Environment

How the Senate Climate Bill Died

The IntersectionBy Chris MooneyOct 3, 2010 11:23 PM

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There's an intense piece in the latest New Yorker about the valiant attempt by Senators John Kerry, Joe Lieberman, and Lindsay Graham to be real statesmen on climate change, and how questionable moves by the Obama administration (and by Harry Reid, and by John McCain) killed their left-right alliance--and with it, perhaps one of the best chances we had to save the climate. It's a really long read, but it's also really worth it. Final conclusion:

Kerry, Graham, and Lieberman were not alone in their belief that transforming the economy required coöperation, rather than confrontation, with industry. American Presidents who have attempted large-scale economic transformation have always had their efforts tempered—and sometimes neutered—by powerful economic interests. Obama knew that, too, and his Administration had led the effort to find workable compromises in the case of the bank bailouts, health-care legislation, and Wall Street reform. But on climate change Obama grew timid and gave up, leaving the dysfunctional Senate to figure out the issue on its own. As the Senate debate expired this summer, a longtime environmental lobbyist told me that he believed the “real tragedy” surrounding the issue was that Obama understood it profoundly. “I believe Barack Obama understands that fifty years from now no one’s going to know about health care,” the lobbyist said. “Economic historians will know that we had a recession at this time. Everybody is going to be thinking about whether Barack Obama was the James Buchanan of climate change.”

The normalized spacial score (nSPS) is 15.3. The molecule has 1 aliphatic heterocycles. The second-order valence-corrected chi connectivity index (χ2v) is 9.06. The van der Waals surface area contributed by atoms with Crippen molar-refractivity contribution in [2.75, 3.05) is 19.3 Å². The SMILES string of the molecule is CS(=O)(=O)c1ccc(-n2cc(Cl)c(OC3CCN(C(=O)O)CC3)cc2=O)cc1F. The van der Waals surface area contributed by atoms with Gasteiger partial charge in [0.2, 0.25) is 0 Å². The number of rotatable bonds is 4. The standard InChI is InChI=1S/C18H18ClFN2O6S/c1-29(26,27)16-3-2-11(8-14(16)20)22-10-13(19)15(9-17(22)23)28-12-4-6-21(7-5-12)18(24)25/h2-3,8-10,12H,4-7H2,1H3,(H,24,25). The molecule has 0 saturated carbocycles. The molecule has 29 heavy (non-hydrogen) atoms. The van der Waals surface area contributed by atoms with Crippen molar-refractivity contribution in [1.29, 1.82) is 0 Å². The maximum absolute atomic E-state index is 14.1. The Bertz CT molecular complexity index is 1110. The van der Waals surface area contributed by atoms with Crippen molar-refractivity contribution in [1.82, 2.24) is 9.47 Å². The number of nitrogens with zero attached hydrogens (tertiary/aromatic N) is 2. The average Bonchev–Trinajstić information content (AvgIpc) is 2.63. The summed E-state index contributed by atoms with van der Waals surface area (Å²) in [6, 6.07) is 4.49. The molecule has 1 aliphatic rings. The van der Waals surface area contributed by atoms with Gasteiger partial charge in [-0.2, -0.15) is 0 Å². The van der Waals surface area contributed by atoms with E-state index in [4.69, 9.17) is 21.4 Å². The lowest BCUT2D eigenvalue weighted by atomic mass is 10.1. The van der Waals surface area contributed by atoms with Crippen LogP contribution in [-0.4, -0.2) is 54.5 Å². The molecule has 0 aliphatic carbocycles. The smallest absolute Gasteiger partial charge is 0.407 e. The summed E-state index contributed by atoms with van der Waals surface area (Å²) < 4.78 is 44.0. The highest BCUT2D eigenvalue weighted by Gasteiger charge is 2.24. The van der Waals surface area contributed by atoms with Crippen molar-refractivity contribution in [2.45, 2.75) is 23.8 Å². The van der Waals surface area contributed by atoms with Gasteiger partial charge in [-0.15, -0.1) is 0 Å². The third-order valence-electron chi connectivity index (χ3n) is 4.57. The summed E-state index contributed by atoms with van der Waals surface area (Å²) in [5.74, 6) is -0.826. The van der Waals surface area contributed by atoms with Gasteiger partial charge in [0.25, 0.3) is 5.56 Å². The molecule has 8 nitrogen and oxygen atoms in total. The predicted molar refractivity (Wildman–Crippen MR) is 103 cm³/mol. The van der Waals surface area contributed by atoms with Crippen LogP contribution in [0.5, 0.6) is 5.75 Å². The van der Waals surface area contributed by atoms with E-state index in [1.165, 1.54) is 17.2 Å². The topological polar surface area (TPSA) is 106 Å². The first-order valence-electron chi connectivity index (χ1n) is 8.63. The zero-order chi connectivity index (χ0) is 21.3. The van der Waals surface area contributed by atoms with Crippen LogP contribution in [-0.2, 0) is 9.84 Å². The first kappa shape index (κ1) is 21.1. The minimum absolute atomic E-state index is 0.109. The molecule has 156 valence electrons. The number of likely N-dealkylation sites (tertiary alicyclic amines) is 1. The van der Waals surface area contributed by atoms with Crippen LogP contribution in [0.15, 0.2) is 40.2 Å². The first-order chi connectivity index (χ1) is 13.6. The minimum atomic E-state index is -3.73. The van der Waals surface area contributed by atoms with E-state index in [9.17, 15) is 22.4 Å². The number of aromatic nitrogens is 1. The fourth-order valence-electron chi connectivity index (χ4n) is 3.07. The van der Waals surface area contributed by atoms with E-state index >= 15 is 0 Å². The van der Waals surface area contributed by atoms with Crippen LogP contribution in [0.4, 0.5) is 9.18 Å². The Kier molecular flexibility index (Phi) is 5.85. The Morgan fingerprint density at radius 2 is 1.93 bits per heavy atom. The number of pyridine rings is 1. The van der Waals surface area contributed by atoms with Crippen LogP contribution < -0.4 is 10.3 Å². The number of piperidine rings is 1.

Ouch. Harsh. I'm not sure I think it's fair, but, you have to read the piece to make up your mind. You can read the full article, by Ryan Lizza, here.

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